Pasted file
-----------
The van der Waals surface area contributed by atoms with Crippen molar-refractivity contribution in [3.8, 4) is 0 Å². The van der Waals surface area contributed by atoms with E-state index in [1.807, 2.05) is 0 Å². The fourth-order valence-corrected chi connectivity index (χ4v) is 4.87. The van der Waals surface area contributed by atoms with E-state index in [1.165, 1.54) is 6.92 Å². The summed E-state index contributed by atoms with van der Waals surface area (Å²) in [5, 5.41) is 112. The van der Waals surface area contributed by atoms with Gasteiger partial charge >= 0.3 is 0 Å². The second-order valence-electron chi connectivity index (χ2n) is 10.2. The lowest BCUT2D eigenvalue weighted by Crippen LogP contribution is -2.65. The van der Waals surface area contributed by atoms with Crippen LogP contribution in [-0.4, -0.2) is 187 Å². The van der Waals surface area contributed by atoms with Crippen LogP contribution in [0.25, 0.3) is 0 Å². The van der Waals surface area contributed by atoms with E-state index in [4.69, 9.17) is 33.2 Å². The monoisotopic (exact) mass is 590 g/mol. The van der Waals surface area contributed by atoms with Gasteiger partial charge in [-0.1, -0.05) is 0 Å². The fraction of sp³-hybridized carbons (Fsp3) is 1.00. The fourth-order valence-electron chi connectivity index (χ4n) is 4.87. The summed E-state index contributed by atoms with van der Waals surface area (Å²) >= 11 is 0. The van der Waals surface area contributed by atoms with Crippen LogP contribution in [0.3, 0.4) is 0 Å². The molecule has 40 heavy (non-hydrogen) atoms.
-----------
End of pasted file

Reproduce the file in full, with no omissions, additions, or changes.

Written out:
The van der Waals surface area contributed by atoms with Crippen molar-refractivity contribution in [3.8, 4) is 0 Å². The van der Waals surface area contributed by atoms with E-state index in [1.807, 2.05) is 0 Å². The fourth-order valence-corrected chi connectivity index (χ4v) is 4.87. The van der Waals surface area contributed by atoms with E-state index in [1.165, 1.54) is 6.92 Å². The summed E-state index contributed by atoms with van der Waals surface area (Å²) in [5, 5.41) is 112. The van der Waals surface area contributed by atoms with Gasteiger partial charge >= 0.3 is 0 Å². The second-order valence-electron chi connectivity index (χ2n) is 10.2. The lowest BCUT2D eigenvalue weighted by Crippen LogP contribution is -2.65. The van der Waals surface area contributed by atoms with Crippen LogP contribution in [-0.4, -0.2) is 187 Å². The van der Waals surface area contributed by atoms with Crippen LogP contribution in [0.25, 0.3) is 0 Å². The van der Waals surface area contributed by atoms with E-state index in [4.69, 9.17) is 33.2 Å². The monoisotopic (exact) mass is 590 g/mol. The van der Waals surface area contributed by atoms with Gasteiger partial charge in [-0.1, -0.05) is 0 Å². The fraction of sp³-hybridized carbons (Fsp3) is 1.00. The fourth-order valence-electron chi connectivity index (χ4n) is 4.87. The summed E-state index contributed by atoms with van der Waals surface area (Å²) >= 11 is 0. The van der Waals surface area contributed by atoms with Crippen LogP contribution in [0.3, 0.4) is 0 Å². The molecule has 40 heavy (non-hydrogen) atoms.